In 1379 the weavers' guild was so wealthy and powerful that its members pooled their resources and built St Mary's Church, declaring that the original St Andrew's Church was neither large nor grand enough for their village. The result is one of the loveliest parish churches in the county, with a tower that is 109ft (33m) tall, and the church itself 130ft (40m) long – astonishing proportions for a village church.
Weaving in Worstead continued until the late 19th century and is practised on a much smaller scale today by some locals.
From Church Plain, in the centre of Worstead, turn right onto Front Street with handsome 14th-century St Mary's Church behind you and the White Lady pub on your right. Bend to the left, then immediately right and continue walking out of the village. The road veers to the left, then to the right. The mixed deciduous plantation to your left is called the Worstead Belt because of its long, thin shape. Pass Worstead Hall Farm (originally 16th century) on your right before plunging into shady woodland.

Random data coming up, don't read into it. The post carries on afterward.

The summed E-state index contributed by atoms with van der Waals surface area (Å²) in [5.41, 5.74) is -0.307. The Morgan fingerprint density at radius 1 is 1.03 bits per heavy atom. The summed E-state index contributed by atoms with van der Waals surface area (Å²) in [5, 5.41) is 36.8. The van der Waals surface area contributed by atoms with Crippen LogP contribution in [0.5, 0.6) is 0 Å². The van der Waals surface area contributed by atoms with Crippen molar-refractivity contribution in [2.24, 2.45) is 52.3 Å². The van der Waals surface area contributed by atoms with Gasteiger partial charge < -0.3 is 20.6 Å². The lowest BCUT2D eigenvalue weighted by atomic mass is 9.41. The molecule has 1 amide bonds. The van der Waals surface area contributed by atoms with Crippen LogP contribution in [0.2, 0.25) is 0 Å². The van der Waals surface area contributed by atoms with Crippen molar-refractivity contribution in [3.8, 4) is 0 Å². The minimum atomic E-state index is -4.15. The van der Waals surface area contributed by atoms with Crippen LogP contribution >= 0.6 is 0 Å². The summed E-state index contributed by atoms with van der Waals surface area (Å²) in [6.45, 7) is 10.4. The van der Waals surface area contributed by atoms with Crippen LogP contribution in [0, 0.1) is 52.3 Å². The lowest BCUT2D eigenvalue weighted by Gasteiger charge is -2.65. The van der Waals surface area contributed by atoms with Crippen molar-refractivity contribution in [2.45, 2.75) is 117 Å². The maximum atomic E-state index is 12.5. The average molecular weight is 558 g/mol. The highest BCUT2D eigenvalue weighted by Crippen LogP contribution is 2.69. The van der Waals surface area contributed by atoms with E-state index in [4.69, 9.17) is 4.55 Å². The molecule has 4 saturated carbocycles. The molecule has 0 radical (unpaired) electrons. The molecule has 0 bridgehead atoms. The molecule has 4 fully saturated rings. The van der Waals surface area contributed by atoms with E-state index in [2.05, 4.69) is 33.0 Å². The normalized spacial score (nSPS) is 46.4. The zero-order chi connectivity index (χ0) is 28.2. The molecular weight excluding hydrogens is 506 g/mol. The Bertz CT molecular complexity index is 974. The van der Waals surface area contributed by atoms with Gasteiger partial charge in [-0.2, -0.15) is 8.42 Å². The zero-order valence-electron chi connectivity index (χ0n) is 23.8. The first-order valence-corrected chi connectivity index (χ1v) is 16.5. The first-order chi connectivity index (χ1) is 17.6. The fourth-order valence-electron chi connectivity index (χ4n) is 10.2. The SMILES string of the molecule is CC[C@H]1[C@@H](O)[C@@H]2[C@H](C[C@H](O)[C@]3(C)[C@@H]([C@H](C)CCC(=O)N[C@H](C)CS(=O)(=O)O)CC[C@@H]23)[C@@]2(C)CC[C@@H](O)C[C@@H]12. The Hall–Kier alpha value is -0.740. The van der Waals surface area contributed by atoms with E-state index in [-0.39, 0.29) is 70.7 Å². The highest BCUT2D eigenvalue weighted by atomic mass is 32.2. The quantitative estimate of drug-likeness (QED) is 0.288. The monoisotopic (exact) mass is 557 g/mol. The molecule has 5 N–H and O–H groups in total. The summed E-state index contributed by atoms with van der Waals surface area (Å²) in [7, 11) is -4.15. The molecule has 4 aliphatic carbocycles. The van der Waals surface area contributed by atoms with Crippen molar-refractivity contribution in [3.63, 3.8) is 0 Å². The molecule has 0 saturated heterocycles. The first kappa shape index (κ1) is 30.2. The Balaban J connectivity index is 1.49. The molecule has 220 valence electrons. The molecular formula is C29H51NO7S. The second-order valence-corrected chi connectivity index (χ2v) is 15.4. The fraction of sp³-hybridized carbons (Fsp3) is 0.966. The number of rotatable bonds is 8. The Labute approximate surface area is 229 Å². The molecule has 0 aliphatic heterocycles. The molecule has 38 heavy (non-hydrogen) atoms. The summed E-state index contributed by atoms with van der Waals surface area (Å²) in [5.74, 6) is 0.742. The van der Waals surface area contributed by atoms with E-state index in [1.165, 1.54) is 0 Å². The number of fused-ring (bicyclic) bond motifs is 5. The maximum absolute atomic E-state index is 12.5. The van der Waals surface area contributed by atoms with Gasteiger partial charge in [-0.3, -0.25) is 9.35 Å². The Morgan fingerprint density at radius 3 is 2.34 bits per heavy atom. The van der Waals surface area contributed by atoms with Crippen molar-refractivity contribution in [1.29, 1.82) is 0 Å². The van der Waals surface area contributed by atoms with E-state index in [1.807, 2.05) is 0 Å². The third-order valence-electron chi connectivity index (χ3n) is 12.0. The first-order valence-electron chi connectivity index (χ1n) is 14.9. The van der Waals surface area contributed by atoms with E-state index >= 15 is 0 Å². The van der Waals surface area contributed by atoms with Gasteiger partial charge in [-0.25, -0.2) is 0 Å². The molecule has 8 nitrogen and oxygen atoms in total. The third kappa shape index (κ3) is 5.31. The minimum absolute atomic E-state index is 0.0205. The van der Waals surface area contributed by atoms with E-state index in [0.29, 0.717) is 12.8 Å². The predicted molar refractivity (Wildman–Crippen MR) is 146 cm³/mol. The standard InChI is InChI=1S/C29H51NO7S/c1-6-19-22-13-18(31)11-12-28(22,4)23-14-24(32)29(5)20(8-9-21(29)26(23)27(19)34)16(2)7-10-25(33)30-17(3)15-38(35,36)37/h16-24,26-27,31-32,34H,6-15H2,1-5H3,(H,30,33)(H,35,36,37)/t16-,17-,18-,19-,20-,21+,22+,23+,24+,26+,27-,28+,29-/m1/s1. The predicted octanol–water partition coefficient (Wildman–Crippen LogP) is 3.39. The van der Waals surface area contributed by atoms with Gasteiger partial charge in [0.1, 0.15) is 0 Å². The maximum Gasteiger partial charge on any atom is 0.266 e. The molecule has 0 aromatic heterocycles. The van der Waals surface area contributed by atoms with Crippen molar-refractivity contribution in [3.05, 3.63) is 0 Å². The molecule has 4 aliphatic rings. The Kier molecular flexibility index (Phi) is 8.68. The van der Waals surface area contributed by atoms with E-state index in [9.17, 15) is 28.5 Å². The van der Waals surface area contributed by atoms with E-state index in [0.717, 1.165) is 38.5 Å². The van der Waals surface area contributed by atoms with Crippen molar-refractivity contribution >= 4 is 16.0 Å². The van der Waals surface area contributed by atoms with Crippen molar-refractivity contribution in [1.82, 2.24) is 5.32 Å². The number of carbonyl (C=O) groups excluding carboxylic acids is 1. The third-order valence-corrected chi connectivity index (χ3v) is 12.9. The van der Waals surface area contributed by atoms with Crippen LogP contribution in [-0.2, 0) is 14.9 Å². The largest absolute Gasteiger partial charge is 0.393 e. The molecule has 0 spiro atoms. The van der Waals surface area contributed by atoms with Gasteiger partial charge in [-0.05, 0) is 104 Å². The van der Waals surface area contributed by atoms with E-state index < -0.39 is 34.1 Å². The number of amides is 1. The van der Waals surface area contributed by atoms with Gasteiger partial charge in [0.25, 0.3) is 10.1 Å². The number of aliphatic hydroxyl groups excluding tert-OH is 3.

Turn left on the road signposted to Dilham. Ignore the two lanes off to the right, but follow the road round to the left when it bends sharply through woods and up a hill. Where the road turns sharp right, turn left onto the concrete lane and continue ahead until you reach a sign, stating 'Private Road'.
Turn right and walk along the wide track (marked as a public footpath) that leads in a straight line through a tunnel of mixed woodland. This is Carman's Lane, and it emerges onto a quiet country lane after about 0.5 miles (800m). Cross the lane, heading for the footpath opposite. There is a hedge right in front of you, with fields on either side, and a footpath sign. Keep to the left of the hedge and walk along the edge of the field until you see the sign for another footpath off to your left.
Turn left along this path, walking until the red roofs of Dairyhouse Barn come into view. Just after this, there is a T-junction of footpaths. Take the one to the right, a farm track called Green Lane, and walk along it until you reach a paved road.